I lived in Arkansas most of my life. Most folks don’t think of Arkansas as a beautiful place to vacation, but the only mountains between the Appalachian and the Rockies are the Ozarks, other than the Black Hills. The Buffalo is free flowing, with no dams, so it makes for a great float trip.
Other oddly named towns in AR:
Buck Snort
Bald Knob
Toad Suck

14 Slawek December 16, 2013 at 6:29 pm

Did you visit Dogpatch USA?

I love Jasper, AR (for the motorcycle riding). :)

15 Martin Blass December 17, 2013 at 1:18 am

Ad Pic 1…

I got this exact rope… :-)
Nice article by the way

16 Matt C. December 17, 2013 at 7:07 am

Well, in Georgia there are about a thousand places still pretty wild. Around Savannah, there are some great hideaways in Wassaw Sound–little islands with no name that are perfect for camping, flounder-gigging, and kayaking bases. The northwest corner of Georgia gives us Cloudland Canyon, Lookout Mountain, the Cohutta Wilderness. The Appalachian trail starts in Kennesaw. In the Northeast, there’s The Blue Ridge Mountains, the Chattahoochee River, Tallulah Gorge.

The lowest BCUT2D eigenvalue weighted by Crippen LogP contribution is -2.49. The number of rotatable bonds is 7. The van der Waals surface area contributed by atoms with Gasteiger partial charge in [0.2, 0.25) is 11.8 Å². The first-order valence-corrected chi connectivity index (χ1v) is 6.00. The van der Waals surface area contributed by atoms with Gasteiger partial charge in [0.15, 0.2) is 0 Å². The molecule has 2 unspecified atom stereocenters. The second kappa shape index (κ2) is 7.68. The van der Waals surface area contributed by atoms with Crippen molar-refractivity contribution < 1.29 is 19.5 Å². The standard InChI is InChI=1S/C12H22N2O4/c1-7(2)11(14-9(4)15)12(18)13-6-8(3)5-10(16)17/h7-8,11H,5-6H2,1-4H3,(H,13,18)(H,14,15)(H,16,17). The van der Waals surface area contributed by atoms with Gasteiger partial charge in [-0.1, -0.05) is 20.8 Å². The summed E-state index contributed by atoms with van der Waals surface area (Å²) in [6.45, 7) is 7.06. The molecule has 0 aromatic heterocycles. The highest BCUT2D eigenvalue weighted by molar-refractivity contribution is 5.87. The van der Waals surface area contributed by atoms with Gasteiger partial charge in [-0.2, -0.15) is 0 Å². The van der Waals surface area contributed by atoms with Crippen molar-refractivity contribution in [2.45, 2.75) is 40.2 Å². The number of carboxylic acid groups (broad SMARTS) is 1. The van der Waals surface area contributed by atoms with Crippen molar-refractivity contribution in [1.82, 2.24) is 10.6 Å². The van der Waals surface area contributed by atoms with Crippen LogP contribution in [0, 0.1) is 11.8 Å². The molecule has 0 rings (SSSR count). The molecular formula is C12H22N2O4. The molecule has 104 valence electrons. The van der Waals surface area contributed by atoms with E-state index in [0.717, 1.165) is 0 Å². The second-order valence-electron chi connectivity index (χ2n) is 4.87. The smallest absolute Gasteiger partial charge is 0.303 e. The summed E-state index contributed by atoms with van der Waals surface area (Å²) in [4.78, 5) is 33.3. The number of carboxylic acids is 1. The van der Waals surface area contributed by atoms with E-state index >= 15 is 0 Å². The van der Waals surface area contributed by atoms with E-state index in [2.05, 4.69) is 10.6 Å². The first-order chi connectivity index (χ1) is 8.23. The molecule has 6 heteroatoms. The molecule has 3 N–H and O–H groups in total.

17 Justin December 17, 2013 at 8:49 am

Sam’s Throne is really close to Horseshoe and it also is a fantastic climb. Then there is a great old burger joint called Ozark cafe too!

18 Steve Mazur December 17, 2013 at 11:14 am

Great job, Brett. There is beauty and wonderful “forest baths” almost everywhere. You just gotta GO. I grew up 2 hr. from Yellowstone and rarely went. I live 3 hr. from Glacier and haven’t been in 12+ yr, mostly because I find wonderful places within 1 hr.

19 Ben Wiz December 17, 2013 at 11:35 am